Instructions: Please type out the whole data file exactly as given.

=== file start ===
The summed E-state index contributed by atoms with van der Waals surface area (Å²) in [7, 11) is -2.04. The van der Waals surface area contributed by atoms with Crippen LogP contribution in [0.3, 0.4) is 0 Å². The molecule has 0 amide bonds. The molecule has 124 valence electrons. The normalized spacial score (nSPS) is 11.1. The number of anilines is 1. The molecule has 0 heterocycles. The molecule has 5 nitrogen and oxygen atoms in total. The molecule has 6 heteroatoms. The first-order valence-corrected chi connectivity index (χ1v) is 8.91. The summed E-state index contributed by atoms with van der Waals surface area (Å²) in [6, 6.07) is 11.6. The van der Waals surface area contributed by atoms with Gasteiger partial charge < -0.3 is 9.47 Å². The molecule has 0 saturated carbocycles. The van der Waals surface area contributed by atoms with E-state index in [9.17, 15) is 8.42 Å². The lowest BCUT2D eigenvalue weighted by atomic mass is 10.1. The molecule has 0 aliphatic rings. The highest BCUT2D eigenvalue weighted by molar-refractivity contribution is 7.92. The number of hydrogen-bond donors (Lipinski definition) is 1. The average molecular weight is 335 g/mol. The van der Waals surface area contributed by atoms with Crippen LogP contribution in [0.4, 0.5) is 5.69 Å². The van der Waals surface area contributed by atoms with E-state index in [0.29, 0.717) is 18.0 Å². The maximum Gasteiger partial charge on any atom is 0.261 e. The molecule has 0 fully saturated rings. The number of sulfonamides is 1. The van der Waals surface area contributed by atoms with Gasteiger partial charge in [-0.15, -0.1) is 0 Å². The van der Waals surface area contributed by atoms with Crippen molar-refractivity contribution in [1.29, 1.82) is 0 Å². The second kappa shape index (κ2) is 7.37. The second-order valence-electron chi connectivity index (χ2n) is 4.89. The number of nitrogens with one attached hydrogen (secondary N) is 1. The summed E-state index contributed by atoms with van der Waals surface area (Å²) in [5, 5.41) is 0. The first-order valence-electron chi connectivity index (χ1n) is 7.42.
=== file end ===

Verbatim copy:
The summed E-state index contributed by atoms with van der Waals surface area (Å²) in [7, 11) is -2.04. The van der Waals surface area contributed by atoms with Crippen LogP contribution in [0.3, 0.4) is 0 Å². The molecule has 0 amide bonds. The molecule has 124 valence electrons. The normalized spacial score (nSPS) is 11.1. The number of anilines is 1. The molecule has 0 heterocycles. The molecule has 5 nitrogen and oxygen atoms in total. The molecule has 6 heteroatoms. The first-order valence-corrected chi connectivity index (χ1v) is 8.91. The summed E-state index contributed by atoms with van der Waals surface area (Å²) in [6, 6.07) is 11.6. The van der Waals surface area contributed by atoms with Gasteiger partial charge < -0.3 is 9.47 Å². The molecule has 0 saturated carbocycles. The van der Waals surface area contributed by atoms with E-state index in [9.17, 15) is 8.42 Å². The lowest BCUT2D eigenvalue weighted by atomic mass is 10.1. The molecule has 0 aliphatic rings. The highest BCUT2D eigenvalue weighted by molar-refractivity contribution is 7.92. The number of hydrogen-bond donors (Lipinski definition) is 1. The average molecular weight is 335 g/mol. The van der Waals surface area contributed by atoms with Crippen LogP contribution in [0.4, 0.5) is 5.69 Å². The van der Waals surface area contributed by atoms with E-state index in [0.29, 0.717) is 18.0 Å². The maximum Gasteiger partial charge on any atom is 0.261 e. The molecule has 0 fully saturated rings. The number of sulfonamides is 1. The van der Waals surface area contributed by atoms with Gasteiger partial charge in [-0.15, -0.1) is 0 Å². The van der Waals surface area contributed by atoms with Crippen molar-refractivity contribution in [1.29, 1.82) is 0 Å². The second kappa shape index (κ2) is 7.37. The second-order valence-electron chi connectivity index (χ2n) is 4.89. The number of nitrogens with one attached hydrogen (secondary N) is 1. The summed E-state index contributed by atoms with van der Waals surface area (Å²) in [5, 5.41) is 0. The first-order valence-electron chi connectivity index (χ1n) is 7.42.